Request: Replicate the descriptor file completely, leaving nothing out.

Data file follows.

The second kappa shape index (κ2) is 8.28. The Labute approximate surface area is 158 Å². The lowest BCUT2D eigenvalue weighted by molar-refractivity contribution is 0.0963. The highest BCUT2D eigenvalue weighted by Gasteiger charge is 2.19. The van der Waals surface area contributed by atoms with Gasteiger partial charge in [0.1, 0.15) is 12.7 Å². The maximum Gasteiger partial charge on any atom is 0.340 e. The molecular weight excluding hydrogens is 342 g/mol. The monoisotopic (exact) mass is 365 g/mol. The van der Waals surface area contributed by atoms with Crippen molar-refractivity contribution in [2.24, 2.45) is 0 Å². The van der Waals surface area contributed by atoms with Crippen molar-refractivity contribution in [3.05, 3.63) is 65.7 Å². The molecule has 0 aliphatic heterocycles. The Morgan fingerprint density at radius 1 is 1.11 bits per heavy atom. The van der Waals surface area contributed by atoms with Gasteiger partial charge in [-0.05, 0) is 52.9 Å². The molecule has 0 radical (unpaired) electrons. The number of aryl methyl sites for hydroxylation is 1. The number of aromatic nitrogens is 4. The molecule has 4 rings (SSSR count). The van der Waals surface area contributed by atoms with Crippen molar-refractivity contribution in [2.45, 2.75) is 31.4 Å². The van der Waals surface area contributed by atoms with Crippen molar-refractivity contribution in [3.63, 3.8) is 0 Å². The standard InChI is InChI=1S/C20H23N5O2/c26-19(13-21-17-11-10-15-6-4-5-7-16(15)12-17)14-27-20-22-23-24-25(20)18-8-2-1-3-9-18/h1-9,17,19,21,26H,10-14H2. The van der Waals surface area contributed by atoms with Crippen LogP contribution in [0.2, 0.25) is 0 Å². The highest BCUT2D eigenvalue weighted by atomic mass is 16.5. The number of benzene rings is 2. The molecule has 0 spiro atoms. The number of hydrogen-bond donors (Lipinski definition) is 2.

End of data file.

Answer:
The second kappa shape index (κ2) is 8.28. The Labute approximate surface area is 158 Å². The lowest BCUT2D eigenvalue weighted by molar-refractivity contribution is 0.0963. The highest BCUT2D eigenvalue weighted by Gasteiger charge is 2.19. The van der Waals surface area contributed by atoms with Gasteiger partial charge in [0.1, 0.15) is 12.7 Å². The maximum Gasteiger partial charge on any atom is 0.340 e. The molecular weight excluding hydrogens is 342 g/mol. The monoisotopic (exact) mass is 365 g/mol. The van der Waals surface area contributed by atoms with Crippen molar-refractivity contribution in [2.24, 2.45) is 0 Å². The van der Waals surface area contributed by atoms with Crippen molar-refractivity contribution in [3.05, 3.63) is 65.7 Å². The molecule has 0 aliphatic heterocycles. The Morgan fingerprint density at radius 1 is 1.11 bits per heavy atom. The van der Waals surface area contributed by atoms with Gasteiger partial charge in [-0.05, 0) is 52.9 Å². The molecule has 0 radical (unpaired) electrons. The number of aryl methyl sites for hydroxylation is 1. The number of aromatic nitrogens is 4. The molecule has 4 rings (SSSR count). The van der Waals surface area contributed by atoms with Crippen molar-refractivity contribution in [2.45, 2.75) is 31.4 Å². The van der Waals surface area contributed by atoms with Crippen molar-refractivity contribution in [3.63, 3.8) is 0 Å². The standard InChI is InChI=1S/C20H23N5O2/c26-19(13-21-17-11-10-15-6-4-5-7-16(15)12-17)14-27-20-22-23-24-25(20)18-8-2-1-3-9-18/h1-9,17,19,21,26H,10-14H2. The van der Waals surface area contributed by atoms with Crippen LogP contribution in [0.2, 0.25) is 0 Å². The highest BCUT2D eigenvalue weighted by atomic mass is 16.5. The number of benzene rings is 2. The molecule has 0 spiro atoms. The number of hydrogen-bond donors (Lipinski definition) is 2.